In asynchronous routers for the production studio, appropriately terminated input buffers feed a matrix that routes selected signals to the drivers for the designated outputs. In a well-designed router, a careful design of input and output circuits, coupled with proper layout and grounding practices, ensures that signals pass from input to output without a significant increase in jitter. This type of router is completely agnostic with regard to the format or data content. As long as the design isolates and buffers a signal appropriately, there will not be any interaction, and signals of different sample rates and bit resolutions can be mixed freely.

The other digital audio router design type is synchronous, where digital audio signals are completely or partially decoded and routed using time-domain multiplexing. This is a more costly and complex method to route signals. Apart from cost, a disadvantage to this method, as far as the recording studio is concerned, is that all input signals must be synchronous, and therefore of the same sample rate. Any incoming “wild” feeds not already synched to a common clock must be sample rate-converted.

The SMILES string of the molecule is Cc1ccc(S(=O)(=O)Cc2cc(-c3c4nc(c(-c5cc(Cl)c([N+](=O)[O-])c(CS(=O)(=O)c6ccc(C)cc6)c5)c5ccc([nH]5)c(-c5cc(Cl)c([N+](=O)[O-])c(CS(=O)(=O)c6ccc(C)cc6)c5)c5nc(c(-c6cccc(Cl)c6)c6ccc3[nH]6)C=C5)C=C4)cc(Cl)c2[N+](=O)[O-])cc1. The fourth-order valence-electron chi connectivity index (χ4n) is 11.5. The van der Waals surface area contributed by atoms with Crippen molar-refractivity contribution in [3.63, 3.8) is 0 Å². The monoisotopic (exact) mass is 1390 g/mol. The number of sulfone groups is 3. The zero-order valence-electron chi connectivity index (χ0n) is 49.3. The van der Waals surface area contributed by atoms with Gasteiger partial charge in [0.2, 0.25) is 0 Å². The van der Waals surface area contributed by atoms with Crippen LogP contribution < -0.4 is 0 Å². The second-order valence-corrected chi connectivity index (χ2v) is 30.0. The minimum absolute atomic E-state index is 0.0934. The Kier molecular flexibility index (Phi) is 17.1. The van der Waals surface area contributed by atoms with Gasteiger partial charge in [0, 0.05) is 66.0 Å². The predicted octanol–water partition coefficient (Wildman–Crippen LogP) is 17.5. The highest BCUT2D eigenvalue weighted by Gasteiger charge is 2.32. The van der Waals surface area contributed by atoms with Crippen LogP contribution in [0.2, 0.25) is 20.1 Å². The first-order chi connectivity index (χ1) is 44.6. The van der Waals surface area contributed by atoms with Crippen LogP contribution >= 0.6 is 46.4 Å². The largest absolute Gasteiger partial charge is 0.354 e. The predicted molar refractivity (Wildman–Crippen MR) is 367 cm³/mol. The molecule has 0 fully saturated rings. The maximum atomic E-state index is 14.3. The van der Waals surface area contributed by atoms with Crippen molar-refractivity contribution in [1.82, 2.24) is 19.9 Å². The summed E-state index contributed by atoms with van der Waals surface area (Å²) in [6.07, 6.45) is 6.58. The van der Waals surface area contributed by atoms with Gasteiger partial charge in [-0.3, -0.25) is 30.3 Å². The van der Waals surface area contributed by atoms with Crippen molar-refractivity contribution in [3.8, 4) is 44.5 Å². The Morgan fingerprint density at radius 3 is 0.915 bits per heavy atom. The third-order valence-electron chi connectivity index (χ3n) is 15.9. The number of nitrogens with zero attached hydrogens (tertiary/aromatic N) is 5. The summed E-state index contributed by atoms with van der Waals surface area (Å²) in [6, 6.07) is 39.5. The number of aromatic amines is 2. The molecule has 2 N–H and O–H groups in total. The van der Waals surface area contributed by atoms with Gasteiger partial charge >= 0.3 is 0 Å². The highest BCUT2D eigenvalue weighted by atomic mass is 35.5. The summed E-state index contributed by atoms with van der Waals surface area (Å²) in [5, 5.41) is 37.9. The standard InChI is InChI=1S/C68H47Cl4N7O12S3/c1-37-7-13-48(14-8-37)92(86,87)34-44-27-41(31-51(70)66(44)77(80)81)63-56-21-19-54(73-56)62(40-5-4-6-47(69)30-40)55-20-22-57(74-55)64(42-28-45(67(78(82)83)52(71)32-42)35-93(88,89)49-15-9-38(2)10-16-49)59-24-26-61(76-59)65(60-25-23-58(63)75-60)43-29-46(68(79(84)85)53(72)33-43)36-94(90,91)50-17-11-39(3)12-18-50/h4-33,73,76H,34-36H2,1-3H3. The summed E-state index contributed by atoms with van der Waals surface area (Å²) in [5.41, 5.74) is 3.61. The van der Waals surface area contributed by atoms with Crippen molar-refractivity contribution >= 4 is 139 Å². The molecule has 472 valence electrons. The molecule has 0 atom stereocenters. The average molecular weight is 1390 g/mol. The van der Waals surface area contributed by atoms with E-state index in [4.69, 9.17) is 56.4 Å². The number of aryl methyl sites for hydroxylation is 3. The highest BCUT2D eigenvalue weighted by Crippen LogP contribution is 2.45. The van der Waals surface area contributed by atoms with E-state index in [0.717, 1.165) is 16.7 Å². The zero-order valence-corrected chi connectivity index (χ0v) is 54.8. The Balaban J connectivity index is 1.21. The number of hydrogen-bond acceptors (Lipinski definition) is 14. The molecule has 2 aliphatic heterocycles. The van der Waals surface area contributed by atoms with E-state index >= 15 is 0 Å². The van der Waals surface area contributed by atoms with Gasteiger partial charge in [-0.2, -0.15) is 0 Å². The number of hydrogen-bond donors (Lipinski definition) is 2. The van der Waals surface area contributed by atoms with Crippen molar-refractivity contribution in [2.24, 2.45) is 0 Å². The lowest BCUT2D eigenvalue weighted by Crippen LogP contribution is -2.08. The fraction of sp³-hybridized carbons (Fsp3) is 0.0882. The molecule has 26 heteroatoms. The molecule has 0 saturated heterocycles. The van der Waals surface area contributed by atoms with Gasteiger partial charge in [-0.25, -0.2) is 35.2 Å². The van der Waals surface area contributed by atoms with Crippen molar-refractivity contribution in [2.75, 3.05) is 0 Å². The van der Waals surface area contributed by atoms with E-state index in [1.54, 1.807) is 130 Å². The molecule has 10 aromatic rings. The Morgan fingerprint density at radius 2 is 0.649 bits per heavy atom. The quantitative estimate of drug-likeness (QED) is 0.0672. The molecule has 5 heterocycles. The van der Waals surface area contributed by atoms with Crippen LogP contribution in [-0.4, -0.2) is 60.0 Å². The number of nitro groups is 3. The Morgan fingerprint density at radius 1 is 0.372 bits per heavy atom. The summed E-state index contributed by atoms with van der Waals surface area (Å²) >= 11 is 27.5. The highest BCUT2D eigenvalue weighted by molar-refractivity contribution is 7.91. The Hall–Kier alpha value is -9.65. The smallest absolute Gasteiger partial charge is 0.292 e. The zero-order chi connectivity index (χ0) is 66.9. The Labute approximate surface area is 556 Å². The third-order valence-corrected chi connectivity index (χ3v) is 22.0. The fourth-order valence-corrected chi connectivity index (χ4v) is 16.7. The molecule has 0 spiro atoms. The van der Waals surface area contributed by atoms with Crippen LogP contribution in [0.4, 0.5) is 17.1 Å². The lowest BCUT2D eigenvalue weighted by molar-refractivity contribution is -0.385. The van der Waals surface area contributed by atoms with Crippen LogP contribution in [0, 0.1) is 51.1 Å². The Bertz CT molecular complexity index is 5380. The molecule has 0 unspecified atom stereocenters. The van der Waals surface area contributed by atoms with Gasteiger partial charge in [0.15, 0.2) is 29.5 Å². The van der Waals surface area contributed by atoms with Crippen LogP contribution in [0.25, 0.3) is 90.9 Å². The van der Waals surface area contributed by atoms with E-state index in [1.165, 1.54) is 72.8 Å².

In a broadcast environment, synchronous TDM-based routing allows any signal or combination of signals to be switched instantly, allowing for seamless switching. However, if the signals in question are already clock-synchronous, then they can be switched within an asynchronous matrix without any issues. Synchronous routers ensure that this is the case under all circumstances and provide assurance in critical broadcast environments.

Synchronous routing also makes it easier to implement signal-handling functions, such as channel splitting, status bit flipping or sample-rate conversion. In most studios, these functions are not often used and are typically assigned to dedicated units or handled directly within recording, editing and mixing systems. For recording studios, the additional costs of synchronous signal routing are usually not justified.